St. Lucia and the Problems We Face Here

We felt good about our anchorage in Rodney Bay, on the northwest coast of St. Lucia, as there were many yachts, beautiful beaches, and no shortage of bars within eyesight of our boat. A constant, brisk wind also charged our batteries beautifully in the absence of our engine. Of course, the gravy train pulled out of the station shortly, taking with it our outboard engine’s functionality and the wind we wanted to transit down the coast.

We explored the Friday and Saturday night scenes but it was shockingly slow. On reflection, we hypothesized that our early schedule, going to bed around 8 pm and waking up at 6 am, probably doesn’t lend itself to the pub-crawling lifestyle. During the day, we did manage to check out the beach, which was fun until the waves almost destroyed our dinghy. The waves got up to eight feet high, and Aaron and I had a great time throwing the football to each other so that the waves crashed on the receiver just as the ball arrived.

Afterwards, we were enjoying a pint of Piton, the tasty local brew, and watching soccer on TV in an English pub/beach bar when we realized the waves were probably breaking over our dinghy, too. Sure enough, the ring to which the lock was fastened had ripped off. Worse, the motor would only work at near idling speed. Aaron had to motor slowly over to the marina and walk about a mile back to the beach. As we were motoring back to the boat from the marina, a distance of about 3/4 of a mile, the motor quit, and we had to row the rest of the way in the dark. Needless to say, our early optimism regarding St. Lucia was fading.

Sunday, we decided to row ashore to the beach again and had a good time. This time, we wisely brought the dinghy high up onto the beach. We also stopped at the supermarket, where we had fun trying to buy water and something for dinner with EC$9, or about US$3. We managed to get 3 liters of water and some dubious-looking “chicken hot dogs,” which we cooked up for dinner with black beans and rice.

Eagerly, we left Monday for Anse des Pitons, a bay lying betwixt Gros Piton to the south and Petit Piton to the north, St. Lucia’s highest mountains. It was a beautiful spot, as the mountains thrust vertically straight out from the sea and rainbows constantly flash in and out of being over the lush forest. We anchored in 25 feet of amazingly clear water, though not 100 yards from the shore. Our anxiety was evident in the three anchors we tossed out to hold ourselves, two of which ended up almost on top of each other. We caught a ride up to the top of a hill and walked a two miles almost straight down to Soufriere, a quaint fishing town with an interesting stone church. After we tossed our trash in a dumpster, we walked all the way up the hill and down again back to our dinghy.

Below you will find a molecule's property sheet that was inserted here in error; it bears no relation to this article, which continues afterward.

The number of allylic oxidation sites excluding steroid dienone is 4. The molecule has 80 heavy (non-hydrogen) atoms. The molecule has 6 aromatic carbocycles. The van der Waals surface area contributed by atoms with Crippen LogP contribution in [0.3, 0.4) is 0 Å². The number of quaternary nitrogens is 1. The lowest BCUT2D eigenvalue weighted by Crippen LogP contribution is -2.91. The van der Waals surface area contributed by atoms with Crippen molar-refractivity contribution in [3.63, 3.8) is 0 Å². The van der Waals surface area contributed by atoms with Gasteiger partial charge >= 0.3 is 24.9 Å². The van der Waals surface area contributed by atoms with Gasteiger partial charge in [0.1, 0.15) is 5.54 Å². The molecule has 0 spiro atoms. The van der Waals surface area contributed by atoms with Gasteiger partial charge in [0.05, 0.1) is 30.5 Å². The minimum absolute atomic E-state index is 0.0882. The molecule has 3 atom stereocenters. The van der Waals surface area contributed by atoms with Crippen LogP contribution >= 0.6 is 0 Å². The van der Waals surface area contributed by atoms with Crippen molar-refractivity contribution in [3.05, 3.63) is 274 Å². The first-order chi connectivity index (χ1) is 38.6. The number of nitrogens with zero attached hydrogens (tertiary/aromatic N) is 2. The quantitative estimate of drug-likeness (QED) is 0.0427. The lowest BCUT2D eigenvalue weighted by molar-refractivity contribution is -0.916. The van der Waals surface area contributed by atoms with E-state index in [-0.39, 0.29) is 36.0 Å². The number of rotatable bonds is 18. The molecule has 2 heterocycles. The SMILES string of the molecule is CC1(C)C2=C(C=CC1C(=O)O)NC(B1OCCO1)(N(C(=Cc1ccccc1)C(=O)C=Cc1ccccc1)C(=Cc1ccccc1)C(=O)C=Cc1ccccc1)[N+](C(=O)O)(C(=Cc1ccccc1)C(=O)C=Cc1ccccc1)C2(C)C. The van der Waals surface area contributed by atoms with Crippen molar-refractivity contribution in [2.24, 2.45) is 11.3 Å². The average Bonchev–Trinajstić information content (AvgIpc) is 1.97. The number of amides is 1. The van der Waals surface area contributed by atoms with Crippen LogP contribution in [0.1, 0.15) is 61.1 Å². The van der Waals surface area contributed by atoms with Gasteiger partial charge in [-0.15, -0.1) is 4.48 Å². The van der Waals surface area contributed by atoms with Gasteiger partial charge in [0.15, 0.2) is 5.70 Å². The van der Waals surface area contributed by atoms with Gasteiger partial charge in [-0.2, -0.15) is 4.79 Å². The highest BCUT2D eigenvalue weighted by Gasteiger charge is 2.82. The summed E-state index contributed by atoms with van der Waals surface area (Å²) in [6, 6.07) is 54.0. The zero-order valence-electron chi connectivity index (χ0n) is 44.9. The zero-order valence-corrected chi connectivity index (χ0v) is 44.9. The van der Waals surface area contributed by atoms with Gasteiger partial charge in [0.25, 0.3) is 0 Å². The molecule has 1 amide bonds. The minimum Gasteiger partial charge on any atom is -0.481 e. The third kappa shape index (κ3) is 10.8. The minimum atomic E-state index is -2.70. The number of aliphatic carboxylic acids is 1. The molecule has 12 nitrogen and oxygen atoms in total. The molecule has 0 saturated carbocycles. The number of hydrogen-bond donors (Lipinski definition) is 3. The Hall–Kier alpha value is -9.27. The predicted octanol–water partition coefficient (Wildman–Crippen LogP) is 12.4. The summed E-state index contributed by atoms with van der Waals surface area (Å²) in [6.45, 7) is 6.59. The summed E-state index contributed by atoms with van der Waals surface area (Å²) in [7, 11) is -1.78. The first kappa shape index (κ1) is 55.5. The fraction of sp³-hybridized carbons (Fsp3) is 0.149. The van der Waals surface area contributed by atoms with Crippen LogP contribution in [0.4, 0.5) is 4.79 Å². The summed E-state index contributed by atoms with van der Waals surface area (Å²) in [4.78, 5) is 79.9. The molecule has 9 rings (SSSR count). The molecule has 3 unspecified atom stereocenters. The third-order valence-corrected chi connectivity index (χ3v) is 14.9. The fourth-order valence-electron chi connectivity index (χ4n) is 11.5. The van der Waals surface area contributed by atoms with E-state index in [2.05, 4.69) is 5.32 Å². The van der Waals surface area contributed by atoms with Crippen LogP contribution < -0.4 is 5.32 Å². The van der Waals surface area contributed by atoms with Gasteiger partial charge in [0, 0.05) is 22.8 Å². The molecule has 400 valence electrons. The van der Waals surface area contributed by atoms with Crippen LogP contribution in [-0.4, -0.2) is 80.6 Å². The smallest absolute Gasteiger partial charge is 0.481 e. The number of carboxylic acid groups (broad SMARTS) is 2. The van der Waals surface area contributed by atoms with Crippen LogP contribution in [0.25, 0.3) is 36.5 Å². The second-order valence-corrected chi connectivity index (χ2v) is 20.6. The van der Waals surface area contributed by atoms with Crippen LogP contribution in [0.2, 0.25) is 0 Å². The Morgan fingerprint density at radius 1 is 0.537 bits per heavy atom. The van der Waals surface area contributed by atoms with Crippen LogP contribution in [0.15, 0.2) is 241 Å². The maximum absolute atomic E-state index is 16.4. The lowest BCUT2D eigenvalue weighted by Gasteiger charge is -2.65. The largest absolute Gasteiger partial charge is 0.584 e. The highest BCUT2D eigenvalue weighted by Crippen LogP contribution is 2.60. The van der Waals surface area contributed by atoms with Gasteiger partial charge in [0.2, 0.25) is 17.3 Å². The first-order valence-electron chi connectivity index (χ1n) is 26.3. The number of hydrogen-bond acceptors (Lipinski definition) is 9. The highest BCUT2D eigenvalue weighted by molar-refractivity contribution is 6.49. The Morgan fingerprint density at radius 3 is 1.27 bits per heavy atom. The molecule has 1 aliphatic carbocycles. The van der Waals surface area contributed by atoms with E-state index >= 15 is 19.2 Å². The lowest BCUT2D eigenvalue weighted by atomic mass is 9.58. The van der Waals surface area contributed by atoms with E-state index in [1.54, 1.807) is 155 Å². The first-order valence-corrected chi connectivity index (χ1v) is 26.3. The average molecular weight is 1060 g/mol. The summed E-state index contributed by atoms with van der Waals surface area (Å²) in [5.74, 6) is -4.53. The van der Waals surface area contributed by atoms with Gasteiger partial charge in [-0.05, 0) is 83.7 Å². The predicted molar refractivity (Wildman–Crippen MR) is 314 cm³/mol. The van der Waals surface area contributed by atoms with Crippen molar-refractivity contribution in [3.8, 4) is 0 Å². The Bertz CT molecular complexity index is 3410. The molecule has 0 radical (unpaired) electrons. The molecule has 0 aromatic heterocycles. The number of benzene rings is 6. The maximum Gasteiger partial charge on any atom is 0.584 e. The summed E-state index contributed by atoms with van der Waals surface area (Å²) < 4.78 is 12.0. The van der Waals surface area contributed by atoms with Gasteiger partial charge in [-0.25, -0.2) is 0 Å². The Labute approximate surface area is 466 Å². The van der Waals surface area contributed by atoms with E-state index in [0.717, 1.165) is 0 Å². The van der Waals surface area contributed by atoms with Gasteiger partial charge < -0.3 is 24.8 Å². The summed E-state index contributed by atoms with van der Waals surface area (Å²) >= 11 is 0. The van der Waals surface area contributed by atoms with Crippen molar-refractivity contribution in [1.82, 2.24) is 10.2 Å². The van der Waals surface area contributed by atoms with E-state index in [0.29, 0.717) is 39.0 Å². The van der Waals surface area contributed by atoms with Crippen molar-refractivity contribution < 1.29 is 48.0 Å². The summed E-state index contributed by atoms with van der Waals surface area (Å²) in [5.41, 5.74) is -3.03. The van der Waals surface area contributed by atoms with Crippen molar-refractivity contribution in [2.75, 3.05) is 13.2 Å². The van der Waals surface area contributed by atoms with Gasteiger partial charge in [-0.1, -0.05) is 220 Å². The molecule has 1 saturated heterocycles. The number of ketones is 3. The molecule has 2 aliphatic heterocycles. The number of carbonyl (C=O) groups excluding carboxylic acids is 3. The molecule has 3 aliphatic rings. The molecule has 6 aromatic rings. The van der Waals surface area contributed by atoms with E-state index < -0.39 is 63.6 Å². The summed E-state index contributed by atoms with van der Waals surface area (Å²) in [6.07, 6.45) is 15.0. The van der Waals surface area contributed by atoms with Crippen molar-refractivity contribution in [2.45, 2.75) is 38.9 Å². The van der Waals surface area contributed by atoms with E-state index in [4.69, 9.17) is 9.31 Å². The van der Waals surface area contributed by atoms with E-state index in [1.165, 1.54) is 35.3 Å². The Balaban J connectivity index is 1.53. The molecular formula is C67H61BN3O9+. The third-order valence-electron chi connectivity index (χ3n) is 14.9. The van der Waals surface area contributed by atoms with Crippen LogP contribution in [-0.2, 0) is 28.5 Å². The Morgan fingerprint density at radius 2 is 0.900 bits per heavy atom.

As we were eating dinner that night, a ranger came around to inform us we were anchored in a marine reserve and had to pay EC$40 or US$15. Apparently, a mooring was the same price, but they were all taken. We were upset at not having been told this when there were moorings open, and thought about taking off south at 7 pm and sailing overnight. We finally paid, though, and spent an uneasy night with our trio of anchors before taking off for Vieux Fort Bay in the morning.

The contour of the St. Lucian coast turns as it goes south so that we had to beat into a 25 knot wind down to Vieux Fort Bay. After a few hours of tough sailing, we were approaching the bay and tacking in when the ring attaching our jib sheets to the jib ripped out, leaving our jib flogging violently in the wind. Hurriedly, we rolled it up and hoisted the staysail to finish the passage. We anchored in a lot of wind between a German and a French boat, feeling very much like the Maginot Line. A couple of hours were spent trying to lash down the sails, stow things away, and make the boat shipshape enough so we could relax. Finally, we had a late lunch of pancakes and spent the afternoon wandering through a maze of half-blazed trails in the nearby brush.

From where we sit, we can see the airport where our parents will arrive, and we look forward to an enjoyable and productive holiday season fixing things and sailing around with them. Web site updates may become a bit less frequent during the holidays. However, we will remain in contact with friends and family via e-mail. We plan a major web site update in mid-January and it should be full of interesting stories, and finally, all the best pictures from our trip thus far. Audentes wishes you a happy holiday and an adventurous New Year.

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